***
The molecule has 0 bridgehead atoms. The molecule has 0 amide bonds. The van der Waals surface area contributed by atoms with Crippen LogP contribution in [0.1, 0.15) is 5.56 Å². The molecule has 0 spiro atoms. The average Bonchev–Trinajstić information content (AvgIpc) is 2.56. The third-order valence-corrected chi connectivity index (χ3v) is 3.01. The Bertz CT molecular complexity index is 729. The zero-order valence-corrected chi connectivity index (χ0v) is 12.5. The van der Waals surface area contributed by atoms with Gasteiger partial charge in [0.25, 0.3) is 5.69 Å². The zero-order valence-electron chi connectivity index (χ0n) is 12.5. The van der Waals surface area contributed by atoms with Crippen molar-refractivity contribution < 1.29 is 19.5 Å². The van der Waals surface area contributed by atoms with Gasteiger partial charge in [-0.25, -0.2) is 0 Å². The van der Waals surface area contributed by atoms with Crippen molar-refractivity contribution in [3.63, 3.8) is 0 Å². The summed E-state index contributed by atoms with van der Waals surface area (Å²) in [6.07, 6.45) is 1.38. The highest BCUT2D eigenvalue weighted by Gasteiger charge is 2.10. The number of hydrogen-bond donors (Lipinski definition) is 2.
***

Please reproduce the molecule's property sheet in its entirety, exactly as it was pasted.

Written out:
The molecule has 0 bridgehead atoms. The molecule has 0 amide bonds. The van der Waals surface area contributed by atoms with Crippen LogP contribution in [0.1, 0.15) is 5.56 Å². The molecule has 0 spiro atoms. The average Bonchev–Trinajstić information content (AvgIpc) is 2.56. The third-order valence-corrected chi connectivity index (χ3v) is 3.01. The Bertz CT molecular complexity index is 729. The zero-order valence-corrected chi connectivity index (χ0v) is 12.5. The van der Waals surface area contributed by atoms with Gasteiger partial charge in [0.25, 0.3) is 5.69 Å². The zero-order valence-electron chi connectivity index (χ0n) is 12.5. The van der Waals surface area contributed by atoms with Crippen molar-refractivity contribution < 1.29 is 19.5 Å². The van der Waals surface area contributed by atoms with Gasteiger partial charge in [-0.25, -0.2) is 0 Å². The van der Waals surface area contributed by atoms with Crippen molar-refractivity contribution in [3.63, 3.8) is 0 Å². The summed E-state index contributed by atoms with van der Waals surface area (Å²) in [6.07, 6.45) is 1.38. The highest BCUT2D eigenvalue weighted by Gasteiger charge is 2.10. The number of hydrogen-bond donors (Lipinski definition) is 2.